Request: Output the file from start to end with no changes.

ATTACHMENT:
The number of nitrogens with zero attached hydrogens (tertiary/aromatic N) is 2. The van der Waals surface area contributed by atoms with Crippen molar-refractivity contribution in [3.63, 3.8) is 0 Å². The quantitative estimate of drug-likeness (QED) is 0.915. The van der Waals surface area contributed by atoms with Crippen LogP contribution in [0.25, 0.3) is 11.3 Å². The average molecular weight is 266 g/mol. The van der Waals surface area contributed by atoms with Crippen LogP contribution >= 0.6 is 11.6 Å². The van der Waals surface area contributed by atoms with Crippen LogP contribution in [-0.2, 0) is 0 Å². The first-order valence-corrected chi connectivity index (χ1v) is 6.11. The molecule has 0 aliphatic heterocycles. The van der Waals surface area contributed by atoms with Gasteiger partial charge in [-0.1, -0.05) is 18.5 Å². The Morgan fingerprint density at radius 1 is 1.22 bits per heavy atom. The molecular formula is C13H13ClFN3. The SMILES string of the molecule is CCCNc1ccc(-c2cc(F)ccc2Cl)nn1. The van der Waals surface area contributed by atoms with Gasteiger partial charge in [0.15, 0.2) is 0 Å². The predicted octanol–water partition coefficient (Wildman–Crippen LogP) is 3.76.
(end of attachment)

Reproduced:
The number of nitrogens with zero attached hydrogens (tertiary/aromatic N) is 2. The van der Waals surface area contributed by atoms with Crippen molar-refractivity contribution in [3.63, 3.8) is 0 Å². The quantitative estimate of drug-likeness (QED) is 0.915. The van der Waals surface area contributed by atoms with Crippen LogP contribution in [0.25, 0.3) is 11.3 Å². The average molecular weight is 266 g/mol. The van der Waals surface area contributed by atoms with Crippen LogP contribution >= 0.6 is 11.6 Å². The van der Waals surface area contributed by atoms with Crippen LogP contribution in [-0.2, 0) is 0 Å². The first-order valence-corrected chi connectivity index (χ1v) is 6.11. The molecule has 0 aliphatic heterocycles. The van der Waals surface area contributed by atoms with Gasteiger partial charge in [-0.1, -0.05) is 18.5 Å². The Morgan fingerprint density at radius 1 is 1.22 bits per heavy atom. The molecular formula is C13H13ClFN3. The SMILES string of the molecule is CCCNc1ccc(-c2cc(F)ccc2Cl)nn1. The van der Waals surface area contributed by atoms with Gasteiger partial charge in [0.15, 0.2) is 0 Å². The predicted octanol–water partition coefficient (Wildman–Crippen LogP) is 3.76.